Pampa Daily News from Pampa, Texas on May 31, 1936 · Page 17
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Pampa Daily News from Pampa, Texas · Page 17

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Sunday, May 31, 1936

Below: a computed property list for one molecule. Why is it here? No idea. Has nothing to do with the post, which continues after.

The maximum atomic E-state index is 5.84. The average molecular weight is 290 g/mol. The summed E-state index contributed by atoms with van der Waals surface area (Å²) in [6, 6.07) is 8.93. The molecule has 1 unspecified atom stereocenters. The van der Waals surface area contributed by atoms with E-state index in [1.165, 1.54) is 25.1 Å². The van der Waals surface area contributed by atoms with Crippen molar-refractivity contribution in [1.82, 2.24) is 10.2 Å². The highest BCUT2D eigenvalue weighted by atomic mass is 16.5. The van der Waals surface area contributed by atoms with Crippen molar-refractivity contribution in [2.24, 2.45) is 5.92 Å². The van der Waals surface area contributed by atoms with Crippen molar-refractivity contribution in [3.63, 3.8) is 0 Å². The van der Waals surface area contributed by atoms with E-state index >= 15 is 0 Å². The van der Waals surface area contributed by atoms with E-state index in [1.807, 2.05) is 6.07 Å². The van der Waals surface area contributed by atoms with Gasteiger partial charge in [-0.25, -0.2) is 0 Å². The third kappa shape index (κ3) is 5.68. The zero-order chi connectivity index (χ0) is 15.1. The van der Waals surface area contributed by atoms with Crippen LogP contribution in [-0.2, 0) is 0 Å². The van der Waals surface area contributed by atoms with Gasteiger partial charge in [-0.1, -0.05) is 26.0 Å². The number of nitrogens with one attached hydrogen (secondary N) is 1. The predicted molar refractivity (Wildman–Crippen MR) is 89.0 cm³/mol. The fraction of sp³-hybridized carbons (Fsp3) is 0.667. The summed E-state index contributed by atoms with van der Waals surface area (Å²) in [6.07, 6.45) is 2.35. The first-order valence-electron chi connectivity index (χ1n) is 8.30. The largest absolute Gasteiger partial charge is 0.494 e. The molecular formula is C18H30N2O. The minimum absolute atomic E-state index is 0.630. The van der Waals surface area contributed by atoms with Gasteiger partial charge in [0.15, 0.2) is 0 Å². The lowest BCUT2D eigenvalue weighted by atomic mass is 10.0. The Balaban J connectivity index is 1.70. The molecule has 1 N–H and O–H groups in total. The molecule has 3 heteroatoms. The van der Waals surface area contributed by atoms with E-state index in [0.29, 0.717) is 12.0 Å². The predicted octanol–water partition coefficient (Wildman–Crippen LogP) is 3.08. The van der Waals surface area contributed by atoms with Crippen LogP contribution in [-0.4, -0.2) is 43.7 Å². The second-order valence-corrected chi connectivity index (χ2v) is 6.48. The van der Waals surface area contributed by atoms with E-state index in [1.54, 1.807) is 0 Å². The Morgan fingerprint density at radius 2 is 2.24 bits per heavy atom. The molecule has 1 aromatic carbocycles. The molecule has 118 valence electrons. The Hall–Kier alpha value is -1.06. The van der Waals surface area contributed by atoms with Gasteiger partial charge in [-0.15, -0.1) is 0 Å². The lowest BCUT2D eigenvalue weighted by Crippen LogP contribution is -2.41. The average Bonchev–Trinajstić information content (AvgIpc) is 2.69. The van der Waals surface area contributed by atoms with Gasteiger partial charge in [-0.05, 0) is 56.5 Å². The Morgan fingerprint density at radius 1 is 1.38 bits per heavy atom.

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SUNDAY MORNING, MAY 81, 1&86. THE PAMPA DAILY NEWS, Pampa, Texas PAGE THKEfi. KANSAS CONGRESSMAN SAYS IMPORTED OIL HURTING INDUSTRY ——— FLOOD VALUE OF BUSINESS TO SOUTHWEST TOLD IN FIGURES The following: article is from a speech by Clifford H. Hope, Congressman from Kansas, bearing on a question of vital import- ^ncc to the oil industry generally. Kansas is the fourth state of the union in the production of oil. Each year Its petroleum products contribute millions of dollars to the wealth of the nation. Each year Its petroleum industry gives employment to thousands of people whose consuming power helps keep the railroads and the factories of the country occupied. To give you an idea of the importance and value of the Kansas oil industry, let me cite the following figures: Fifty million dollars was paid for Kansas crude oil during the year 1935. Eight million and twenty-five thousand dollars was paid to the farmers arid landowners of Kansas 'for rentals and royalties during the same year which sum was more than half of the total amount of taxes levied on all the farms of Kansas. Two million eight hundred thousand dollars went to Kansas farmers as bonuses paid on oil leases. Three hundred and seventy-one million dollars has been invested by the oil Industry in production in Kansas. Sixty million nine hundred thousand dollars have been invested in oil pipe lines in Kansas. Five million five hundred and ninety thousand dollars has been invested by the oil industry in natural-gas gasoline plants in Kansas, Nineteen million seven hundred thousand dollars represent the expenditures in the producing division for noncapital purposes in ..Kansas for 1934, the last year for which such figures are available. This includes salaries, wages, and material which is consumed as it . Eight hundred and thirty-five * new wells were drilled in Kansas during -1934, and in addition to oil 46,909,000 cubic • feet of gas were produced in Kansas in 1934. In 1935 there were over 7,000 men directly engaged at full time in the production and refining end of the oil industry in Kansas. All that tiiese figures mean to the prosperity, the employment, consuming power, and the general welfare ol the nations is made possible by the fact that the oil industry in Kansas produced and had a fair market for its production of 54,787,000 barrels of crude oil during 1935. It just happens that for the same year this nation imported 54,811,048 barrels of foreign oil, counting not merely petroleum but the various products thereof translated into their petroleum equivalent. So in effect we have imported into this country during the past year the equivalent of another oil slate of the size and importance of Kansas. It was not necessary to import a single barrel of this oil. our own producers could have produced many times that amount had it not been for the restrictions which it was necessary to place on the industry in order to prevent overproduction and consequent price demoralization. The State of Kansas alone could have produced more than this additional 54,000,000 barrels of oil which we unnecessarily imported. In fact, during the month of February last, Kansas produced less than one- seventh of the capacity of its existing wells. The whole nation would object if we admitted as immigrants to this country the peons of Venezuela and Mexico who produce the foreign oil which dominates; in price at least, our domestic market. Wo would forcefully object to any legislative proposal which would take from American workers that employment and give it to those newly admitted immigrants who have been accustomed to work for a pittance a day. With millions of Americans unemployed, we would jecome justly indignant at any proposal to give well-paying jobs nnd positions to such a group of immigrants. We would be still nore resentful if we admitted these mmigrants with their low standards of living, permitted them to displace American workers, and .hen granted them an exemption "rom all taxes which are paid today, directly or indirectly, by the same number of citizens in Kansas. Have we gained anything by importing petroleum products equivalent to the production of another oil state of the size and importance of Kansas? Well, the importers brought this oil into the country for about $3,000,000 less than ;hey would have had to pay for the oil had it been produced in this country, so perhaps they received some benefits. But did the American people as a whole get any benefit from that $3,000,000? Hard! ly. Cheap foreign oil is not so cheap when it reaches the consumer, its cheapness lies in its ! low production cost. Very little of that low cost is passed on to the purchaser. Most of it goes to increase the profits of the importers. What does that .$3,000,000 in the pockets of the oil companies mean to the farmers, the landowners, and the workingmen of I this county who are directly or indirectly benefited by the oil industry? it'represents a loss of over $8,000,000 to farmers and landowners, it represents a possible loss of nearly $3,000.000 to them in bonuses. It mean;; unemployment for approximately 7,000 men thru- out a full year. It represents potential dividends, widely distributed, on over $400,000,000 worth of invested capital. After all, foreign oil is not really cheap. Actually its cost is high to the entire nation, as well as to the petroleum industry'. We are penny wise and pound foolish when for the slight saving of $3,000,000 we sacrifice several times that amount, besides multiplying unemployment and increasing the problems of one of our most important domestic Industries. No one is proposing today that we close the door entirely to these imports. -There is, however, before this Coungress a suggestion in the Disney import bill, H. R. 10483, that these importers be required to bear a portion of the tax burden which is today carried by every form of American industry. This proposal iiiyfjcsts that imported crude petroleum and fuel and gas oil shall pay an excise tax.of 1 cent a gallon instead of one-half cent now levied. This slight increase would still leave to foreign oil an advantage in production cost over domestic oil. It is further proposed in this measure that a tax of $2 per ton be levied on asphalt imported in this country. Foreign asphalt or asphalt made from imported asphal- tic oils is today taking half of our asphalt market and reaping the advantages and benefits which Congress intended should accrue to American industry and American labor through the appropriation of hundreds of million?; of dollars for road construction in this country. The same measure proposes not an embargo on foreign oil or foreign oil products, but a definite limitation to 4.5 per cent of the American consumptive demand. Certainly therde -is nothing unfair about this when all of our large TTttfrn tftr notfil lrntttstrintSst rent*, tn Wlirnlon, Illinois "' """ JUIES urnt ELBERT H. GARY T HE name of Judge Elbert H. Gary will always rank high in the roster of American business genius. His keen legal intelligence and financial acumen contributed greatly to the development of many important industrial corporations, so that in the public mind he became almost a symbol of big business. Born on his father's farm at Wheaton, 111., he was brought up for a legal career, studying at the office of an uncle and at Union College of Law, which has since become a part of the Northwestern University. Though he prac- tised law chiefly in Chicago, Gary maintained contact with his native town, in which he served two terms as Mayor. One of his earlier business projects was the establishment of the Gary- Wheaton Bank, of which he be•came the President. At the age of thirty-six he was elected a judge in DuPage County. By the time he entered his forties he had become an authority on corporation law and active in numerous corporate business enterprises and railroads, quickly expanding his wealth. Gary might almost be called the father of modern business mergers. His first lavge effort in this direction was in combining the steel and wire industries. He formed the Federal Steel Company, and was an important factor in the organization of the United States Steel Corporation with a capital stock of one billion dollars—the largest in the world at that time. The great American steel center, Gary, Indiana, is named after Judge Gary. Under his guidance what was a wasteland was developed into an important industrial center. Judge Gary's cool foresight is aptly indicated by the fact that the stately mausoleum shown in the sketch above was built in his own lifetime. Instead of leaving his final resting place as a task for his family, he planned it carefully himself. "Every man," he is reported to have told the memorial builders, "should prepare for death, just as he prepares for every business deal. So I .want you to build a mausoleum for me in Wheaton. When the time comes, I wish to rest amid the scenes of my boyhood." The time came in 1927 and Judge Gary's body now rests in Wheaton as he wished, in the mausoleum constructed when he was still alive. (Coprrlghtcd by Memorial Extension Commission.) oil producing states have placed imitation upon the domestic pro- duction of and the Federal government is cooperating by pre- venting the transportation in interstate commerce of oil produced in violation of state laws or regulations. It is therefore entirely logical and in harmony with our domestic policy to place a limitation upon imports. In fact, there are many people who feel that as long as domestic production must be cut down so drastically that imports should be shut out altogether. We are not asking for an embargo, however. We are merely asking that sufficient restrictions be placed on imports as will enable the domestic petroleum industry to more successfully advance its program of a balance between supply and demand. In other words, that American capital, Americal labor, and American landowners be given a fair chance to bring about the benefits which would accrue to this country by the addition of the oil production of another Kansas, Seaplane Harbor Along English Coast Planned PORTMOUTH. England, f/P)—A scheme of a $7,500,000 base for overseas flying boat service, includ- ng the proposed air. mail service to the United States, has been drawn up. Lang.stone harbor, under a provisional plan arranged among representatives of the air ministry, im- 3erial airways and local authorities, would be converted into a land ocked sheet of water. Smooth Water Assured A deep-water, smooth-surfaced irca of some 1,000 acres would be obtained under the scheme by con- tructlng breakwaters at the har- lor's three outlets to the sea— Hayling Island, Havant and Portsmouth. Adjacent to this would be air- Iromes for overland air services to ionnect with the overseas services. If the scheme is confirmed, work vill be begun quickly in order to mve the harbor ready for the start if the experimental flights this sum- ner across the Atlantic. Flying- Boats Built Two flying boats, one a long-range raft designed to cross the Atlantic under Its own power and the other a composite seaplane - launching 3lane innovation, by which the fully- oadcd seaplane will be launched in nid-air from its "mother ship", are learing completion for these flights. In addition, empire overseas serv- ces with a fleet of 20 flying boats low under construction are sched- GERMANY PLANS REGULAR AIR ROUTE ON NORTH ATLANTIC AS RACE FOR COMMERCE DEVELOPS BERLIN, May 30. Iff}— Germanj is moving fast to make the firs' bid for a regular North Atlantic airplane service. Trial flights to Charleston, S. C. via the Azores and Bermuda are scheduled for late summer. The airplane service will parallel that of the luxury airliner "Hindenburg,' which brings the old and new worlds within two and a half clay." of each other. Germany's two air lines, official' say, are not to be run as competitors but are to supplement each other Both the airship and airplane services will be merely extensions of 3erman lines now in operation be- iwecn Germany and South America The airplane line will make a stop at a catapult ship midway between the Azores and Bermuda. That will nake three stops between Frank- 'ort-on-Main and Charleston. At some of these halts, cargo will )e trans-shipped to fresh planes ^rom Charleston to points within he United States cargo will be handled by American air lines. American Alliance Formed The German Luf-Hansa has made agreements with the Pan-American Airways for cooperation in any services which may be organized by ithcr company between Germany ind the United States. German experts say that flying auditions are best between the wentieth and fortieth latitude par- llels. That is why they favor the iZores-Bcrmuda route. They also believe that the ocean passage is possible only by using catapult station ships. Long nonstop flights, they say, arc not yet safe enough for regular commercial routes. Station Ship Made Ilcady The catapult ship "Schwabenland" which has been along the African coast in the service of the South Atlantic route, is being overhauled and will be sent to position between the. Azores and Bermuda. A new 2,000-ton catapult ship, the "Ostmark" has been sent to the African coast to replace the "Schwabenland." The German flying boats are much smaller than those operated by the Pan-American Airways. The German ones are under 15 tons. The uled to start operation early in 1937. Pending the results of the experimental translantic flights, no final decision has been reached whether this' service will employ a base in the Irish Free State. catapult ships cannot handle boats bigger than that and they get along better when the planes are no heav- ' ier than 10 tons. Looking at the French, British and Americans, all of whom are contemplating sea lines, the Germans say that much travel must be regu- • lated by common accord among these countries so as to eliminate deadly competition. Goodyear Makes '. 250,000,000th Tire AKRON, May 30—Beaching a. > production milestone unequalled In the rubber industry, completion of 250.000,000 tires was announced by • the Goodyear Tire & Rubber company recently. As the company entered into pro- . dnotion of its second quarter-billion '• tires, first casing to come out of •• the molds was an All-Traction tractor tire, a type which, although announced but a few months ago, has already gained wide approval. .; In view of Goodyear's pioneering " work on pneumatic tires for farm.. • use. Goodyear officials regarded it as ' particularly fitting that the first A tire in the second quarter-billion ., should be designed for use on the ~ farm. <. Interesting statistics In connec- .- tion with production of 250,000,000 ••• tires were given by Goodyear erv- ;ineers. The tires, if stacked one on top of the other, would reach ' a height of 17,750 miles. It laid side ; :o side, they would encircle the ; globe four and one-half times, or .. nearly one-half the distance to • the moon. Converted into tire milage the ' 250,000,000 tires would equal 3,000,- . 000,000,000 miles, or more than i mough for 60,000 round trips to the < noon. It a single motorist, averag- ' ng 10,000 miles a year, tried to : wear out this enormous production, , t would take 75,000,000 years. • i Construction of the tires con- • sumcd approximately 1^200,000,000 rounds, or 2,400,000 bales, of cotton, \ nd approximately 2,750,000,000 ; jounds of rubber. At the present rate of rubber production, this would amount to the world's supply for a '. ear and a half. Placed in box , 3ars the tires would make up a rain that would stretch more than rwo-fifths the distance across the • United States. m The Habit ®! the Texas Panfaasidle and Texans Since th'e clays of those early pioneers, West Texans have been people of sustained courage and energy! Always moving ahead—always progressive in their undertakings. . . Never letting dowin to hardships and discouragements. The Texas Panhandle TODAY presents a real picture of business and industrial accomplishment. Beautiful cities. . . busy highways. . . active industry, all are the results of the initiative, the vision and effort of Panhandle business men. We are happy on this occasion, the Texas Panhandle Centennial Celebration and Oil Men's Reunion, to extend our greetings to you, and pay tribute to .the wonderful accomplishments you have made during the past years. . . As one .West Texan to another. . . let us wish you an endless s'core of years to come, full of Progress and Achievement. . . , tfj\f -il. , Phillips Phillips Petroleum Company "There's A "66" Station Near, To Serve Yon" Phillip